The Gray Lighthouse at Skagen is 46 m tall and it now functions as a modern and international dissemination center for migratory birds.
The Danish Nature Agency runs The Grey Lighthouse as an exciting dissemination center for migratory birds. Here you get a living (live) insight into one of the world's most fascinating nature experiences, namely the ability of migratory birds to fly and find their way over enormous distances of thousands of kilometers.
Skagen and Grenen is a hot-spot for migratory birds in the thousands - who pass the place during their annual migration. As a visitor, you get an experience of that bird migration partly in Skagen and partly on a global level.
You also get an insight into the many opportunities to spot in the landscape in and around Skagen, depending on the weather conditions and the season. Exciting and new research on migratory birds is disseminated directly into the experience space.
Fun for kids
For children, there are customized experiences, and the significance of the lighthouse for migratory birds and shipping is told before you go up the tower. You can also follow the daily life at the scientifically working bird station at the center.
And then of course you can see the surroundings from above up at the top of the lighthouse, where the view is absolutely stunning.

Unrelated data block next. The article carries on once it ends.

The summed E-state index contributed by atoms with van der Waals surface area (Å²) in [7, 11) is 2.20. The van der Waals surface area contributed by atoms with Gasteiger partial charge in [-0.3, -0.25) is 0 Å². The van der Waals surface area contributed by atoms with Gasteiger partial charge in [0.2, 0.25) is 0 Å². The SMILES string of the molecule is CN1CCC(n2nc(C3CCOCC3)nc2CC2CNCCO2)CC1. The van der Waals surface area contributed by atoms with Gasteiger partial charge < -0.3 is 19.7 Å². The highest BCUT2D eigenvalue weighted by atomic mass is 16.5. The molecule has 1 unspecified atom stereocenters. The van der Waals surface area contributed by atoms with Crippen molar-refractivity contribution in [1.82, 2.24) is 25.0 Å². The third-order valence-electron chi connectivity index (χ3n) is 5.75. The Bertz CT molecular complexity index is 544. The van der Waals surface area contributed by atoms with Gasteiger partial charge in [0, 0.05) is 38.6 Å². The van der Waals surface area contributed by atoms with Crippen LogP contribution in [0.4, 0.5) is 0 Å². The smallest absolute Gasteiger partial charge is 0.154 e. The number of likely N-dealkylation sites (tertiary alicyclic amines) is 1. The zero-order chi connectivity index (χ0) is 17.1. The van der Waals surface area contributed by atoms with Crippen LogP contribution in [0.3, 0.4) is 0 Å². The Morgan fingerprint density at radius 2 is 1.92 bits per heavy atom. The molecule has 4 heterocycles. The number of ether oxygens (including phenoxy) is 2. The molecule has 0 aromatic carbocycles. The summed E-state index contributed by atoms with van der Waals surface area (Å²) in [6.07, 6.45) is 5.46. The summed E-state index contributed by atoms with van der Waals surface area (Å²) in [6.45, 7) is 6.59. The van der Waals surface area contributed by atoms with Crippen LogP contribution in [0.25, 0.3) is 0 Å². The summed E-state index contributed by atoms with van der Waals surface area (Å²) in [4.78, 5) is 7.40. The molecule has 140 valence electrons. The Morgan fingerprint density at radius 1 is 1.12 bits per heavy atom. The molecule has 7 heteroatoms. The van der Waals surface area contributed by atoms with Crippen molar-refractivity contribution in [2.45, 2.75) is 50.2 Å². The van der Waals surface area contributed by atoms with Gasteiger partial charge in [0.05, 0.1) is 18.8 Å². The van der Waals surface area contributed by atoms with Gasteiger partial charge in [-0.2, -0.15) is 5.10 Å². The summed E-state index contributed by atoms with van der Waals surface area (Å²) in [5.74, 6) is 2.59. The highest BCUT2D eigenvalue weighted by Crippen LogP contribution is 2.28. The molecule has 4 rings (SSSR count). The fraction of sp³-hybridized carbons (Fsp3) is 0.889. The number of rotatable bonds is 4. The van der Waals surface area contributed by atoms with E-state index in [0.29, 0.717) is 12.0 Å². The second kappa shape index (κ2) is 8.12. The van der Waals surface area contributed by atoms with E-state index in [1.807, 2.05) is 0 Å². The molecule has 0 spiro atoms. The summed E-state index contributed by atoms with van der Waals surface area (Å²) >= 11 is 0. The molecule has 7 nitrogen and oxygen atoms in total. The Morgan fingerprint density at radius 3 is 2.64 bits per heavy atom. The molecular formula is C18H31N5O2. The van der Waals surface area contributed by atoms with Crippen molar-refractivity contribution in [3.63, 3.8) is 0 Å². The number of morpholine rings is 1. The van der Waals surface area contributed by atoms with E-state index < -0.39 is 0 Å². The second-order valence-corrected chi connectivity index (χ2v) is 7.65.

A little about the history of The Gray Lighthouse
With its 46 meters, The Gray Lighthouse is second tallest lighthouse in Denmark (only Dueodde Lighthouse on Bornholm is 1 meter higher). The Gray Lighthouse was inaugurated and lit for the first time on November 1, 1858, half an hour after sunset.
The lighthouse was designed by the Danish architect N.S. Nebelong, and it took 4 years and cost 200,000 rigsdalers to build. The lighthouse's rotating lens weighs just over two tons and floats on mercury. The light source was a 400 watt sodium lamp.
The light from the lighthouse could be seen at a distance of 20 nautical miles as a flash every four seconds, and it was built in the middle of ‘Odden’, so there was equal distance to both the adjacent waters - Skagerrak and Kattegat.
The entrance to the tower is made by the brick spiral staircase, which with its 210 steps winds like a hollow cylinder.
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